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existing relationships with countries overseas can be exploited and developed still further.

There is, however, a legitimate reason for the Bill. There has been widespread concern about the impact of United States regulation if a United States exchange acquired the London stock exchange, and in recent months there has been considerable debate on the subject in the City. That concern is not based on prejudice or on some narrow interest; it reflects the experience of people who work in the City every day, and who have a creeping sense of extra-territoriality entering the regulatory regime. It is a genuine concern that should be addressed.

When people first began to ask how we could protect the regulatory environment from which the United Kingdom financial services sector benefits, a host of mechanisms were proposed to ring-fence the regime, including adjustments to the ownership structure post-acquisition in the stock exchange. However, it was clear to most participants in the market that none of those mechanisms would be particularly effective in recognising and retaining the strength of the regulatory regime that we have today. It was, I think, a recognition of the failings of those alternative mechanisms that led to the Bill, which provides a vital opportunity to safeguard the regime. It sends the clear message that we are keen on foreign ownership of UK-based businesses, but also keen to maintain the strength of the regulatory sector.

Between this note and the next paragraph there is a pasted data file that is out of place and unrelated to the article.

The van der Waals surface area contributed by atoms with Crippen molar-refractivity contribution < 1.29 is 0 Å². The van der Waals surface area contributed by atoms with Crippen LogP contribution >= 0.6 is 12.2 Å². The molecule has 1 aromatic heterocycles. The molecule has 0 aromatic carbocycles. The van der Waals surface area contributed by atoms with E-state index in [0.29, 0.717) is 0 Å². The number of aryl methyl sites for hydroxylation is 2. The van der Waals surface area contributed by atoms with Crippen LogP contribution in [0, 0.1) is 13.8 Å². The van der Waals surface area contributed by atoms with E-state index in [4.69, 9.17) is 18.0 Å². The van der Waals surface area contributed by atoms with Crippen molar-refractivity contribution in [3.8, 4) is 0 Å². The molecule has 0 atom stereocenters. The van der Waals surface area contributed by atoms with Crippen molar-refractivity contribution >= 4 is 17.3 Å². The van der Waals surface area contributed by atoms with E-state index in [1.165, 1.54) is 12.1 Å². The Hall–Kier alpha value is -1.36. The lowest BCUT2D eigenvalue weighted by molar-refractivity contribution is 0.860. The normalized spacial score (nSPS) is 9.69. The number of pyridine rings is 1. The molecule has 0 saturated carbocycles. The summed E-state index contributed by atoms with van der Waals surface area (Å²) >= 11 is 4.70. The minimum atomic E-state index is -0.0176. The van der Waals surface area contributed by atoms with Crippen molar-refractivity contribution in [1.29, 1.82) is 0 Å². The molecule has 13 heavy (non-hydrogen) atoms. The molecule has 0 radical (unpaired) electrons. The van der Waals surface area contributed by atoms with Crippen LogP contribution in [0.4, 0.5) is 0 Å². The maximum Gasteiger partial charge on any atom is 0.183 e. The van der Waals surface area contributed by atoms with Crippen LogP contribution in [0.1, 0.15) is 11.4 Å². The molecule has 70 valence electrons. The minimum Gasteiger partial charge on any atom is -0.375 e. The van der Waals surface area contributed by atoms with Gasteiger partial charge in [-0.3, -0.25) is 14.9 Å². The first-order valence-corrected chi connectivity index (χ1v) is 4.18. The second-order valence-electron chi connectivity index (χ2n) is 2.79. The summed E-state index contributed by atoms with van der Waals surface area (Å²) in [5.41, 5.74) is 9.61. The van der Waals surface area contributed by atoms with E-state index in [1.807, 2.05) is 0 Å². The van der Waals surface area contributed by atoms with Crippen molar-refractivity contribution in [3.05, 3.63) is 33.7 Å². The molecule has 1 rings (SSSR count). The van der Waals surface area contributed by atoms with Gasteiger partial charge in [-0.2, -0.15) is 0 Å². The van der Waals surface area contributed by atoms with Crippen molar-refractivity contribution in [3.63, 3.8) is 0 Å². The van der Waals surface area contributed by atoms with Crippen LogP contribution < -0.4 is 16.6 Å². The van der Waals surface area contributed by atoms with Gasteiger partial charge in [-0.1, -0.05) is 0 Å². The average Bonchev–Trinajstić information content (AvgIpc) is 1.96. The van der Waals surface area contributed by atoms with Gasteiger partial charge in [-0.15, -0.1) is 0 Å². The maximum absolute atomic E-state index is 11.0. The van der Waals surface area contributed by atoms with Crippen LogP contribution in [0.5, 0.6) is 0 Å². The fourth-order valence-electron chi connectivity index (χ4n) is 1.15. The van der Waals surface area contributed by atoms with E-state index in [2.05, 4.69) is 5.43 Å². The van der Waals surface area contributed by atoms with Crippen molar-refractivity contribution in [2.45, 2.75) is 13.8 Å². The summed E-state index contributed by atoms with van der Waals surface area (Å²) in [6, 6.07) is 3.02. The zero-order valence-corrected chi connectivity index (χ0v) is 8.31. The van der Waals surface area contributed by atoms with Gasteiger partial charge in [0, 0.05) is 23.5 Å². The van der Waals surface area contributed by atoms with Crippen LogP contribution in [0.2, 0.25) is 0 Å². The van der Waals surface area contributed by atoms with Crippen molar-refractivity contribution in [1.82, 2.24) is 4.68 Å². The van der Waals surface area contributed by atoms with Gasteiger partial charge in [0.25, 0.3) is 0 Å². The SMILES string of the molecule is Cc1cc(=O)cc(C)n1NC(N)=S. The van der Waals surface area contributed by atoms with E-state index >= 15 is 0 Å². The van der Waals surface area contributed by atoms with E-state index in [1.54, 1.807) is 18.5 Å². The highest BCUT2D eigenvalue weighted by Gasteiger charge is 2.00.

The hon. Member for Wolverhampton, South-West (Rob Marris) asked whether we were talking about low regulation. I do not think that we are, on either side of the House. We are talking about the right level of regulation—proportionate regulation that responds to the level of risk and is based on principles, not on detailed rules. That type of regulatory regime has stood the UK in good stead in recent years, benefiting both consumers and those who supply financial services products.

I agreed with the Economic Secretary’s closing remarks. We should be optimistic about the future of the financial services sector. I am always impressed by the people whom I meet in that sector, who are full of ideas about how to exploit markets, come up with new products and take advantage of the changing world in which we live. However, in recognising their skills, talents and innovations, we cannot afford—and the Economic Secretary cannot afford—to neglect the sector. We cannot say “The job is done tonight”, because the job has not been done tonight. More work must be done to maintain the competitiveness of the UK financial services sector.

We must think about skills, tax, infrastructure and regulation. We cannot assume that one summit every 10 years is enough to tackle those issues. We must continue to safeguard the future competitiveness of the sector, and think hard about what it needs and how Government and politicians can strengthen it. We must not neglect it, because unless we look after it and are concerned about how it develops, it will not continue to thrive on the basis of its talents alone. We must make a collective effort to safeguard its future.